What to Watch for at Cannes

Posted May 7, 2018 6:09 p.m. EDT

Here are some films people will be talking about this year at Cannes:

‘Birds of Passage’

The opening film of Directors’ Fortnight is being advertised as “the origin story of the drug trade.” The filmmakers Ciro Guerra and Cristina Gallego of Colombia portray a family crime dynasty that faces a clash between tradition and the brutal demands of its illicit business. In 2015, Guerra mesmerized audiences with the trancelike Amazon River drama “Embrace of the Serpent,” and he is already at work on his next film with Robert Pattinson.


Spike Lee is in the competition for the first time since “Jungle Fever” in 1991. Lee’s Cannes comeback seems likely to fry the brain circuits of viewers: It’s the true story of Ron Stallworth, a black Colorado police detective who went undercover in the Ku Klux Klan in the late 1970s with the help of a white fellow officer. John David Washington, who played a conflicted cop in the Sundance award-winner “Monsters and Men,” stars as Stallworth with Adam Driver as his partner.


Fans of Haruki Murakami will be curious about this adaptation of his short story “Barn Burning.” The director Lee Chang-dong of South Korea has spun a feature out of the tale’s chance encounters between a writer and a freewheeling couple (an arsonist and a model). Lee’s take may not follow all the particulars of the original, but Murakami’s text is in good hands: The filmmaker’s last feature, “Poetry,” won Best Screenplay at Cannes. Steven Yuen, a “Walking Dead” alumnus, plays the fire-starter.


The third feature from Nadine Labaki, a Lebanese director and actor, puts a new twist on the enduring theme of children finding their own place in the world. The story concerns a 12-year-old boy who sues his parents for bringing him into the world. Labaki, who directed the warm and wise beauty parlor drama “Caramel,” again taps nonprofessional actors for much of her cast and uses a Middle Eastern fishing village for a setting.

The House That Jack Built’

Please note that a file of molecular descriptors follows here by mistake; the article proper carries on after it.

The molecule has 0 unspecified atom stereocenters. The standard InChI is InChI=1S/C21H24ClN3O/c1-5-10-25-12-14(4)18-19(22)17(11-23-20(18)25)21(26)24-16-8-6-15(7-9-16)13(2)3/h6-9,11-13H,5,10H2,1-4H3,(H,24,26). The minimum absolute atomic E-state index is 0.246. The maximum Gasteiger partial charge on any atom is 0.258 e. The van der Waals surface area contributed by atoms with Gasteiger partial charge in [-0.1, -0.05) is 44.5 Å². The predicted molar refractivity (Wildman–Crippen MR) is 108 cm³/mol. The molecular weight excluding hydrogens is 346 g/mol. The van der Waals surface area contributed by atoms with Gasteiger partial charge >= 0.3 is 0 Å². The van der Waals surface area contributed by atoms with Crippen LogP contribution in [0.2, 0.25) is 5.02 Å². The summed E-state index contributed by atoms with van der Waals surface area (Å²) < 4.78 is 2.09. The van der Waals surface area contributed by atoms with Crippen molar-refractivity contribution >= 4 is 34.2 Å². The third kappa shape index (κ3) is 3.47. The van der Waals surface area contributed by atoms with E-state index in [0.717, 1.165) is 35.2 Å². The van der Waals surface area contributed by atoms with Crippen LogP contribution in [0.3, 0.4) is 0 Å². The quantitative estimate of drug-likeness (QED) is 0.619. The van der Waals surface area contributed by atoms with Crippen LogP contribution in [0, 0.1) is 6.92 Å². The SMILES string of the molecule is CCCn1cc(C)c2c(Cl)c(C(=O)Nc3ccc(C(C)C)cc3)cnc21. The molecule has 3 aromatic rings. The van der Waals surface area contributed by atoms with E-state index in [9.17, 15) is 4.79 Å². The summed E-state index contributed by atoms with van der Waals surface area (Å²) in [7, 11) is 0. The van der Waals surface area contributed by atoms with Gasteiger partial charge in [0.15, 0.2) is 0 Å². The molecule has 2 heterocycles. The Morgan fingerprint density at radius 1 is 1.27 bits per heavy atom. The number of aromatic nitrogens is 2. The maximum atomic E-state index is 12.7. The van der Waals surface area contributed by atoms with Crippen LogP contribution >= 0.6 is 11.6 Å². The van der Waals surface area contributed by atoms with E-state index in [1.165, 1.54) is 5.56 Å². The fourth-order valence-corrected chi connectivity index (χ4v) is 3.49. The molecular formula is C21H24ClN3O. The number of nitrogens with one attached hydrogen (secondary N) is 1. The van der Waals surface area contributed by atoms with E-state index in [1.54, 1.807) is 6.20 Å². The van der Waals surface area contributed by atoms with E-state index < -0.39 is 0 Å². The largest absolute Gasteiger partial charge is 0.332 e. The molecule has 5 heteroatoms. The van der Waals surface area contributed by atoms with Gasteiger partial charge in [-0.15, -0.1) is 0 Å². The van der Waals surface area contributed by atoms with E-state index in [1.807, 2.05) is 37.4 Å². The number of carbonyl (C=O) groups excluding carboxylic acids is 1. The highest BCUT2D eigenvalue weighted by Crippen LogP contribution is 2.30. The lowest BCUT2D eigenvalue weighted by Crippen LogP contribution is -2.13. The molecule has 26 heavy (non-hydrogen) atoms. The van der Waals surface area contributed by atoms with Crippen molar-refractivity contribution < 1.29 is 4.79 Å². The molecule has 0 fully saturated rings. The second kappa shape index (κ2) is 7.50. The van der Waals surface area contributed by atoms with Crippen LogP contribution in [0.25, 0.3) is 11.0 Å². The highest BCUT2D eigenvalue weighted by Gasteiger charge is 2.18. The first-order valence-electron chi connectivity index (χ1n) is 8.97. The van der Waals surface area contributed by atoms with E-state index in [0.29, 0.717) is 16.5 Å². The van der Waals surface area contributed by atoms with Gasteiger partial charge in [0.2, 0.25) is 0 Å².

Much like Terry Gilliam’s long-gestating “The Man Who Killed Don Quixote,” Lars Von Trier’s latest feature was nearly going to be famous for not showing at Cannes. The uncertainty arose because Von Trier had been banned from the festival for comments he made in 2011 about Hitler. His film will screen out of competition. Von Trier’s newest provocation evokes pure, twisted id: A serial killer (Matt Dillon) undertakes five murders as if they were art. Uma Thurman, Bruno Ganz and Riley Keough also star.

The Image Book’

A few years ago at Cannes, Jean-Luc Godard drew wild applause midfilm for the 3D experiments of “Goodbye to Language.” The feat proved that a new film by the 87-year-old Godard remains an event, and after he missed the last edition, the 2018 lineup at last features his latest venture into the poetics of pure cinema. The film reportedly addresses the present and past of the Middle East, but as ever, the real draw is Godard.

Happy as Lazzaro’

Lazzaro, a good-hearted farm boy, befriends a nobleman named Tancredi in Alice Rohrwacher’s long-awaited feature after “The Wonders,” 2014 entry in the festival section Un Certain Regard. Strange adventures in modernity ensue after Tancredi enlists Lazzaro in a kidnapping scheme involving ... Tancredi. Rohrwacher’s feel for secluded communities and the wisdom of innocents looks to be on display in the story, which has a time-travel component that the director compares to the story of Rip Van Winkle.

Long Day’s Journey Into Night’

Bi Gan may not be as well known as his compatriot Jia Zhangke (who is also appearing in this year’s edition), but his prior feature, “Kaili Blues,” announced a spectacular new voice in Chinese cinema. In his next film, starring Sylvia Chang and Tang Wei, a man goes on a quest to track down a woman from his past. It’s film noir, but infused with dazzling color. At the news conference announcing this year’s lineup, the feature was described as a mix of David Lynch and Hou Hsiao-hsien.

Three Faces’

Honored at festivals across the world, the director Jafar Panahi has remained confined in Iran and nominally banned from filmmaking. But that has not prevented him from directing yet another feature. Panahi chronicles three Iranian actresses from different generations, pre- and post-revolution, setting the action in the country’s mountains as opposed to the usual backdrop of Tehran (or rooms in Tehran). The Cannes festival is reportedly trying to secure permission for Panahi to attend.

Under the Silver Lake’

Andrew Garfield stars as a lost soul in what sounds like a classic trip into a Pynchon-esque California bizarro-world. Garfield’s character begins by trying to track down a beguiling woman who has disappeared, but who knows where it goes from there. Director David Robert Mitchell showed an indefatigable focus with his creepy twist on ghoulish stalker horror, “It Follows,” and the new film promises another destabilizing universe for audiences to enter.